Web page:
Authors: Sisters Traherne (Lady Meriel's Duty; Lord Lyford's Secret)
“But no lady can do such a thing alone,” Pamela protested. “And surely, whatever you say, you must wish to marry a handsome, titled gentleman and have his children and look after his household. That is every lady’s sweetest dream, is it not?”
“Not Gwen’s,” said Meriel with an amused look at her sister, who was grimacing as though she were in pain. “But,” she added more briskly, “you had better be thinking about departing soon. You will want to allow plenty of time to deal with accidents or other delays on the road.”
They agreed, but when they had collected Annie and were in the front hall ready to leave, Gwenyth looked carefully at Meriel. “Are you sure you would not rather we stay a few days?”
“Don’t fret about me,” Meriel said, patting her arm. “I enjoy what little solitude I can steal.”
Having not considered the matter in that light, Gwenyth nodded slowly. “If you are quite certain …”
“Off with you,” Meriel commanded, laughing, “and give my love to Auntie Wynne and the countess.”
The chaise was soon off, back to the main road, then on through Maidenhead Thicket and Hare Hatch to Twyford. Five miles more found them in Reading, the county town of Berkshire, known in better times for its considerable trade in corn and flour, for it was here the River Kennet met the Thames. Both were alive with traffic, including not only a vast number of mill barges carrying barrels of wheat or sacks of flour, but also barges laden with lumber, hogsheads of ale, and less easily identifiable crates, barrels, sacks, boxes, and bales. Swimming alongside many of them, oblivious to the bustle, were a number of graceful white swans and other, less elegant waterfowl.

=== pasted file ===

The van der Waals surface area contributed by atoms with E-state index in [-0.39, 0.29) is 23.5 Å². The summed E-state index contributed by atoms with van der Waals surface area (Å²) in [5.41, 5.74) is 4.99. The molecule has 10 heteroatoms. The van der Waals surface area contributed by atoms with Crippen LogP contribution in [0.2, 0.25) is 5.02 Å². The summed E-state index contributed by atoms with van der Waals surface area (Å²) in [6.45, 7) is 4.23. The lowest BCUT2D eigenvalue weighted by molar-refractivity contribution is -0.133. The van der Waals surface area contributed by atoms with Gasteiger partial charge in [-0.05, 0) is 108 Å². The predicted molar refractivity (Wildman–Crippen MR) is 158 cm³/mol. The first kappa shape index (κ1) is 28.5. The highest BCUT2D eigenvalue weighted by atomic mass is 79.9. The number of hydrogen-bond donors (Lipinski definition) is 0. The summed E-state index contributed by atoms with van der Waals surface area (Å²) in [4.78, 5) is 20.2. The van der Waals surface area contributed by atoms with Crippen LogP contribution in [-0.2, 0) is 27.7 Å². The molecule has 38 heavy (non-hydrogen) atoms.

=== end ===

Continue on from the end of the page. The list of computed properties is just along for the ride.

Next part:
“Goodness,” Gwenyth said, “I recently heard Antony tell Joss that we have begun receiving shipments of grain from India to alleviate the English shortage, but I didn’t think the rivers would be so busy again already. How nice if everyone can soon have bread again without having to pay a small fortune for it.”
“Does bread cost a fortune?” Pamela asked. “I shouldn’t think most people would be able to pay so much.”
“No, of course they cannot,” Gwenyth said. “Did you learn nothing at school, Pamela? The war has sadly depleted our grain supply, you know, and many people must go without.”
“Well, I did not find history and such subjects amusing,” Pamela said, lifting her chin. “They were never so diverting as drawing and music, so of course one paid less heed to them.”